The Impact of Self-Concept on Language Learning

Edited by: Kata Csizér, Michael Magid

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Multilingual Matters
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This edited volume seeks to highlight the effects of self-concept on L2 learning and teaching by considering a wide range of theories as well as their practical application. The book is divided into four sections and includes: chapters discussing various approaches related to self-concept; empirical studies related to the selves of the learners; research from teachers' perspectives on students' self-concept; and L2 motivational intervention studies associated with the development of self-concept of language learners. The volume contains a collection of studies from around the world (Central Europe, Canada, Asia and Australia) which were carried out using a variety of research methods and have a range of foci including adult and young learners, public and private education, foreign and second language settings, and teacher and learner motivation.

The editors have done a magnificent job in pulling together an excellent resource book that includes all major theories and directions in the field of SLA motivation...

The book turns out to be an essential resource for various reader profiles who are invested in SLA research and, more specifically, in language learning motivation. Researchers doing inquiry in this field will find it an extremely useful resource that undoubtly covers all aspects and perspectives around language learning motivation.

Bellaterra Journal of Teaching & Learning Language & Literature Vol. 9(4), Dec-Nov 2016, 82-86

I recommend this book highly to anyone who is interested in the field of motivation research and selfrelated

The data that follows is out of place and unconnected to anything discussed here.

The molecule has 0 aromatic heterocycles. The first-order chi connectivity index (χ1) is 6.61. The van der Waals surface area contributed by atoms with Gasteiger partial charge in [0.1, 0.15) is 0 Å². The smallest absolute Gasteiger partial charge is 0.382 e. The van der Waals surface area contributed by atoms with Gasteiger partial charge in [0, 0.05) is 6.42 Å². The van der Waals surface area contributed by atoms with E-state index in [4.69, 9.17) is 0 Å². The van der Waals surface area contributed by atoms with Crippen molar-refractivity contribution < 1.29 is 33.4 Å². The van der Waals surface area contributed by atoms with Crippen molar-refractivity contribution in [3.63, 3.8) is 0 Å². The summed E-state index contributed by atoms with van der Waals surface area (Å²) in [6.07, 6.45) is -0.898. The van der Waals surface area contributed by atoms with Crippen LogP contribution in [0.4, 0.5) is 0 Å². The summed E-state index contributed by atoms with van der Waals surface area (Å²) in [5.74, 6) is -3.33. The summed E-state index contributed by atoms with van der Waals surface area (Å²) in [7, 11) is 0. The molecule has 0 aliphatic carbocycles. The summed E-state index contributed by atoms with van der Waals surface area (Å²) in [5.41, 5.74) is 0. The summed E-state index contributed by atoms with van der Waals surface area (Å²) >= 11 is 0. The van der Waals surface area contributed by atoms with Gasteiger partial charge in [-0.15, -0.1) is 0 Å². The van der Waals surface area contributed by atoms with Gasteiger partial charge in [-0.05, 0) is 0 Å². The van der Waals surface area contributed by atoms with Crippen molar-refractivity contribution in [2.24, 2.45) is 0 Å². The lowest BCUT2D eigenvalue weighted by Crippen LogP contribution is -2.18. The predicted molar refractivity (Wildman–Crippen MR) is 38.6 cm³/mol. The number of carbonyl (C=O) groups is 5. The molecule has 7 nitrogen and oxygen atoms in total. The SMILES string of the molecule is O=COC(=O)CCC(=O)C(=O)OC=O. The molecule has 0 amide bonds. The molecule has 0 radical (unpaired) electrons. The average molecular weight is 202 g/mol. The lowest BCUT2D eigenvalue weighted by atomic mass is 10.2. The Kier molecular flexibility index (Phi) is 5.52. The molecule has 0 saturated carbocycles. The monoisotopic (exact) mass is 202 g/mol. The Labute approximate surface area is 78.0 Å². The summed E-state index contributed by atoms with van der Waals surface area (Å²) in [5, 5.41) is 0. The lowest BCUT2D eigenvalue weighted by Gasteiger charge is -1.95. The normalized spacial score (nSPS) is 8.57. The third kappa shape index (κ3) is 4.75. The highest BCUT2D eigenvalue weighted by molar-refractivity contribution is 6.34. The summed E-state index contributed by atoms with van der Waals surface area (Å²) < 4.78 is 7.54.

constructs, and especially to (post-graduate) researchers. The variety of research methods used along with such a diverse sample of participants should ensure that self-concept remains an intriguing construct for further exploration.

System 55 (2015) 158-171

This exciting volume provides new insights into recent trends in SLA research: why it matters who the language learners are, how they regulate their own learning, and how their emotions, motivation and identity are shaped by their experiences. The chapters explore language learners in different contexts and show how new theoretical paradigms have shaped the way language learning is modelled. These studies document how new ideas can contribute to innovation in classroom practice.

Marianne Nikolov, University of Pécs, Hungary

This volume adds a rich tapestry of theoretical, empirical and pedagogical insights to the growing field of self-concept research in language learning. While current research in this field revolves in particular around issues of motivation, a real strength of this collection is its integration of a diverse range of self-related perspectives (including teacher as well as learner perspectives), and a variety of conceptual frameworks and research methodologies.

Ema Ushioda, University of Warwick, UK

Csizér and Magid have drawn together the leading thinkers in one of the most important lines of inquiry in the psychology of language learning. Readers will be treated to a diversity of ideas, perspectives, and implications of the self and its role in L2 motivation. No collection of motivation texts in SLA would be complete without this volume.

Peter D. MacIntyre, Cape Breton University, Canada

Overall, this volume deepens the reader's understanding of the impact of self-concept on language learning in multiple contexts. It would be of great value and interest to L2 acquisition researchers and applied linguists. Learners and teachers of an L2 can benefit equally in accomplishing the task of "motivating the unmotivated". This book is enlightening, applicable to diverse settings, and flows well. The unique and solid research methods represented throughout the different chapters, the diverse cultural backgrounds of the language learners represented, and the application of multiple theories related to self all make this a worth-reading title for L2 researchers and practitioners.